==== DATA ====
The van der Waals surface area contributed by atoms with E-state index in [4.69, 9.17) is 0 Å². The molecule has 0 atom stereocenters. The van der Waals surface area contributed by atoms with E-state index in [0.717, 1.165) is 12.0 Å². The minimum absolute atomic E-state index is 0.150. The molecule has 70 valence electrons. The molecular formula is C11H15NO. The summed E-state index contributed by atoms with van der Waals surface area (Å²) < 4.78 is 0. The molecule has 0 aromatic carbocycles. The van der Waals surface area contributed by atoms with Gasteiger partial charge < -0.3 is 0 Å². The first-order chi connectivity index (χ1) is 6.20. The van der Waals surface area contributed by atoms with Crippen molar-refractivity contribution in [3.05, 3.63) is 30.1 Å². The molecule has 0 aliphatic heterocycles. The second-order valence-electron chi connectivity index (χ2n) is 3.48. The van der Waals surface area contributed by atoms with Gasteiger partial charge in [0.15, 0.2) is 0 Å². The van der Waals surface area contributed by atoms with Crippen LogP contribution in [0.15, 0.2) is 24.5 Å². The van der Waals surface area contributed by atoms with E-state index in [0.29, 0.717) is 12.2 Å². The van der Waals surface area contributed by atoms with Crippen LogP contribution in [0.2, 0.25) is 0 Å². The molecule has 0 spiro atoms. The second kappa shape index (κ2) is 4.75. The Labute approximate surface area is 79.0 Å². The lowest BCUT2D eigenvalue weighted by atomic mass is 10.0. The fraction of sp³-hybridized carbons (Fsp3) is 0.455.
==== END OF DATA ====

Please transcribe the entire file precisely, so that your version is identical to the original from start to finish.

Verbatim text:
The van der Waals surface area contributed by atoms with E-state index in [4.69, 9.17) is 0 Å². The molecule has 0 atom stereocenters. The van der Waals surface area contributed by atoms with E-state index in [0.717, 1.165) is 12.0 Å². The minimum absolute atomic E-state index is 0.150. The molecule has 70 valence electrons. The molecular formula is C11H15NO. The summed E-state index contributed by atoms with van der Waals surface area (Å²) < 4.78 is 0. The molecule has 0 aromatic carbocycles. The van der Waals surface area contributed by atoms with Gasteiger partial charge < -0.3 is 0 Å². The first-order chi connectivity index (χ1) is 6.20. The van der Waals surface area contributed by atoms with Crippen molar-refractivity contribution in [3.05, 3.63) is 30.1 Å². The molecule has 0 aliphatic heterocycles. The second-order valence-electron chi connectivity index (χ2n) is 3.48. The van der Waals surface area contributed by atoms with Gasteiger partial charge in [0.15, 0.2) is 0 Å². The van der Waals surface area contributed by atoms with Crippen LogP contribution in [0.15, 0.2) is 24.5 Å². The van der Waals surface area contributed by atoms with E-state index in [0.29, 0.717) is 12.2 Å². The van der Waals surface area contributed by atoms with Crippen LogP contribution in [0.2, 0.25) is 0 Å². The molecule has 0 spiro atoms. The second kappa shape index (κ2) is 4.75. The Labute approximate surface area is 79.0 Å². The lowest BCUT2D eigenvalue weighted by atomic mass is 10.0. The fraction of sp³-hybridized carbons (Fsp3) is 0.455.